2 serve country

1 lost to war

Afghanistan was going to be `a piece of cake.' Now Russell Durgin's death leaves a town and a twin brother behind.


HENNIKER, N.H. -- Sean Durgin wasn't ready to reminisce about his brother. It was too hard to say, "We used to ... ." And he couldn't look at the body; he found it hard to even say that word.

It wasn't a body. It was Russell, the Army sergeant. Russell, the jokester, the goofball, the 23-year-old guy who loved to drink beer and planned on proposing to his girlfriend when he returned from Afghanistan.

But Russell Durgin died June 13 in an enemy ambush in the mountains. His twin brother Sean - himself a military man, an Air Force staff sergeant, now a member of the Maryland Air National Guard - had been here in his hometown to celebrate his recent graduation from the Community College of Baltimore County when the Army casualty officer brought the news of Russell's death.

The funeral is today. On Thursday, Sean couldn't even bring himself to go to the private family viewing. "I can't do it," he told his mother.

Instead, he took a long drive through the hills in this verdant corner of New Hampshire. It was a muggy day with barely a breeze. As he and his girlfriend rode down familiar roads, they talked about the past and about the future.

Sean had been planning to go to Qatar in July on a two-month assignment and then to attend the University of Maryland in the fall. But after Russell died, another member of his unit offered to take Sean's place overseas. He'll still go back to school, but now the summer is stretching out before him, confusingly empty. "I don't know what I'm going to do this summer. I don't want to say, `Get over it,' but just grieve. Take time off. Try to think about him," he said.

The twins had sturdy good looks and earnest smiles, but the Durgin boys had always been different. It's apparent, even in photographs from their childhood. Sean, his hair a shade lighter, often looked more serious. He'd be standing at attention, gazing out soberly, while Russell would stick up a thumb and grin impishly.

Sean would always think before acting while Russell was more spontaneous, more emotional. Sean worried about his brother sometimes, yet he seemed invincible - as though the good times would carry him through.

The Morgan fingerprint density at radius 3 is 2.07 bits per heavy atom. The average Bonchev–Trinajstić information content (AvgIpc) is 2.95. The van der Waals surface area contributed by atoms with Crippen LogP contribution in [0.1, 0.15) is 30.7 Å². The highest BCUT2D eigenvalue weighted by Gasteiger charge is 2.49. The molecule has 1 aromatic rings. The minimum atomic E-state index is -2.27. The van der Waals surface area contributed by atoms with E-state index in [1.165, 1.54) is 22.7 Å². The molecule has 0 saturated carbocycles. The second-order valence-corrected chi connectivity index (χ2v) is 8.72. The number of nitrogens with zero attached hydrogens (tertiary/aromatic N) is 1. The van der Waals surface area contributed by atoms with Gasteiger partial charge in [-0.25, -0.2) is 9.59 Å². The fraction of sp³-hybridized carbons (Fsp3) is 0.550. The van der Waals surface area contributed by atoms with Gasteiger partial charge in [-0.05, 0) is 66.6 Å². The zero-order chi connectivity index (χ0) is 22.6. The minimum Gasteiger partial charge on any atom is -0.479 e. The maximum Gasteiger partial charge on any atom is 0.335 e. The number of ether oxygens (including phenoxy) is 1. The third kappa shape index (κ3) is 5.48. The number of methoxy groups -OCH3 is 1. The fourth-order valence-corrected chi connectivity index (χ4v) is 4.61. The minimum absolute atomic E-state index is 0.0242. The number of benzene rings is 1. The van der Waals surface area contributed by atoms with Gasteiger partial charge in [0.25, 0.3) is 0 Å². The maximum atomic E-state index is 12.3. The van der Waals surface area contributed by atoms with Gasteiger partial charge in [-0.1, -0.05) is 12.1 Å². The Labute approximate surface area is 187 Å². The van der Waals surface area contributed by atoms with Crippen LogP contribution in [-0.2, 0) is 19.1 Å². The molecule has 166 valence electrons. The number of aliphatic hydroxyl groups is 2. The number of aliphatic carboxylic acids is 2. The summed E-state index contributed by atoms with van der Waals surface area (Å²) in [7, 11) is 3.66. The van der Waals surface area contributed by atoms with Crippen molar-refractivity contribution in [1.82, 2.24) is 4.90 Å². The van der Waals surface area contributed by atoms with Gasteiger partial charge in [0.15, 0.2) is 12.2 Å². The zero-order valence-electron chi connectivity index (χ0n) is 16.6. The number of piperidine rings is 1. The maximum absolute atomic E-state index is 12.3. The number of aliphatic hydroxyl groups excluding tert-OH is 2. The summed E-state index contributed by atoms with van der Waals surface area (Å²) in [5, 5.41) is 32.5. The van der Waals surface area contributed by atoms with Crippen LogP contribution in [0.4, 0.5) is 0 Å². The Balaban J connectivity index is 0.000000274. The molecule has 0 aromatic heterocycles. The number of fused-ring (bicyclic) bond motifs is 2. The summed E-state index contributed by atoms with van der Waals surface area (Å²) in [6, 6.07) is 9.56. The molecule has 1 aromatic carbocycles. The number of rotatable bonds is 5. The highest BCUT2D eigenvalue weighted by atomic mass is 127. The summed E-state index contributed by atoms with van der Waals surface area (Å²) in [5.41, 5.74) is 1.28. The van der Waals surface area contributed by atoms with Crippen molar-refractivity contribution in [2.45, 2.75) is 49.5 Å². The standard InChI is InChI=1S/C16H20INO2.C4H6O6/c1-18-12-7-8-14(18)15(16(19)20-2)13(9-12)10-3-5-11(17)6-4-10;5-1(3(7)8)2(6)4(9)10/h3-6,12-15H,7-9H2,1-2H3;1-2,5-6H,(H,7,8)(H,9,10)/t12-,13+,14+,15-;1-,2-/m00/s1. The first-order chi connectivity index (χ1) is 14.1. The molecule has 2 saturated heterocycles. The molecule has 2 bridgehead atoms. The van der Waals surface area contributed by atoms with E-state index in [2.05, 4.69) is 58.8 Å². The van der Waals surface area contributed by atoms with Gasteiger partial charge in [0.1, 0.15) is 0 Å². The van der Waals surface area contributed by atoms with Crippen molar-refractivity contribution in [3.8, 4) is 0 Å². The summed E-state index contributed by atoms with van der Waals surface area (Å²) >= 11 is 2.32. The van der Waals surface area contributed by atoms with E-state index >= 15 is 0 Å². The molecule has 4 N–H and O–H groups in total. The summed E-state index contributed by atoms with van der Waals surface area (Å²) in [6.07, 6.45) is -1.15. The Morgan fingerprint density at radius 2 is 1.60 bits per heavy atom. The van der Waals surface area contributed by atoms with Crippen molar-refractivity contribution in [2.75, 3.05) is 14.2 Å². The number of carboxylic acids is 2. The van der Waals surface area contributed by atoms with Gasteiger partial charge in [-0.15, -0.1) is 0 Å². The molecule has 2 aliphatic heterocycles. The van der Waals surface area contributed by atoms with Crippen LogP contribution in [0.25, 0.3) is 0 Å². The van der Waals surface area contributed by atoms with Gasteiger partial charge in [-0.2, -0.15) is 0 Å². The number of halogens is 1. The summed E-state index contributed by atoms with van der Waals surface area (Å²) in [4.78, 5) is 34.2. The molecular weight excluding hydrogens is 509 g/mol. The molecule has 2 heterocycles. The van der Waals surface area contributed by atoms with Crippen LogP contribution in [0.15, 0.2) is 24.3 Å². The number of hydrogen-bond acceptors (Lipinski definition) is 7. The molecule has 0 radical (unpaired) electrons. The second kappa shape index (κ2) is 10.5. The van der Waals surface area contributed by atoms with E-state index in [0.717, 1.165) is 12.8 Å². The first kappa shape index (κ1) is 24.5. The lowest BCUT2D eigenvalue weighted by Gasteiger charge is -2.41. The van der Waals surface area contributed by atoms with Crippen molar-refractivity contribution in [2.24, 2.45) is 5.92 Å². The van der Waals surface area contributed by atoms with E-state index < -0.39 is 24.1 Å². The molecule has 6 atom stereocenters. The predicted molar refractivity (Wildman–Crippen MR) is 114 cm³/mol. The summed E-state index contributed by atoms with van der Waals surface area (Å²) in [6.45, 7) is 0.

"He knew how to live life," Sean said. "He wasn't cocky or overconfident. ... He knew how to handle his men."

Henniker, a town of about 4,500, boasts a covered bridge near the sole traffic light downtown and a pharmacy with an old-fashioned fountain service and swivel seats. Everyone knows everyone here, and the news of Russell's death rolled through like a quake.

When Russell's body came home, police officers stood and saluted at every intersection. A high school friend organized a candlelight vigil, and an officer directed traffic into the church parking lot at the wake. Signs about the viewing, the funeral and the gathering downtown for a final good-bye salute were posted everywhere.

Some family friends knew out-of-town visitors would be coming and thought the highway overpass looked empty. As the sun began to set Thursday, they went out to the bridge with a stepstool and stuck little American flags along the top of the mesh fence.

Russell's mother, Jean Tully Durgin, had also planted American flags along the edge of her front lawn. Behind them was a picture of Russell as everyone seems to remember him - smiling, carefree. "You left us too soon but you will always be with us," a sign read. Another sign simply said "Welcome Home Russ."

Someone brought an extra refrigerator to the Durgins to hold all the food from friends. And all week, young people moved in and out. They smiled ruefully and talked in hushed tones.

Lester Durgin, the twins' father, is no longer married to their mother, but he was at the house all week too, eyes red-rimmed. The boys' four siblings were dazed. Jean Durgin moved around slowly, as if every part of her body ached. She cried when James O'Leary, Russell's friend from Iraq, arrived.

"I needed to see you," she said, hugging him and burying her face on his big shoulder. Her muffled sobs filled the kitchen with its gingham curtains. "He loved you guys. You know that."

O'Leary lifted his shirt. He had a new tattoo - a flag, an eagle and dog tags marked with Russell's initials.

In the living room, the family had set up two giant posterboards with photographs. Russell and Sean as babies, Russell kissing his girlfriend, Russell and Sean upright in their military uniforms.

Lester Durgin had served in the Marine Corps in the 1960s, and both boys always expected to join the military. When they were 17, despite their mother's apprehension, Sean joined the Air Force and Russell, the Army Reserve.

After the Sept. 11 attacks, Russell was released to active duty and served in Korea, and then for a year in Iraq. He returned, retrained as a sniper and left for Afghanistan in March.

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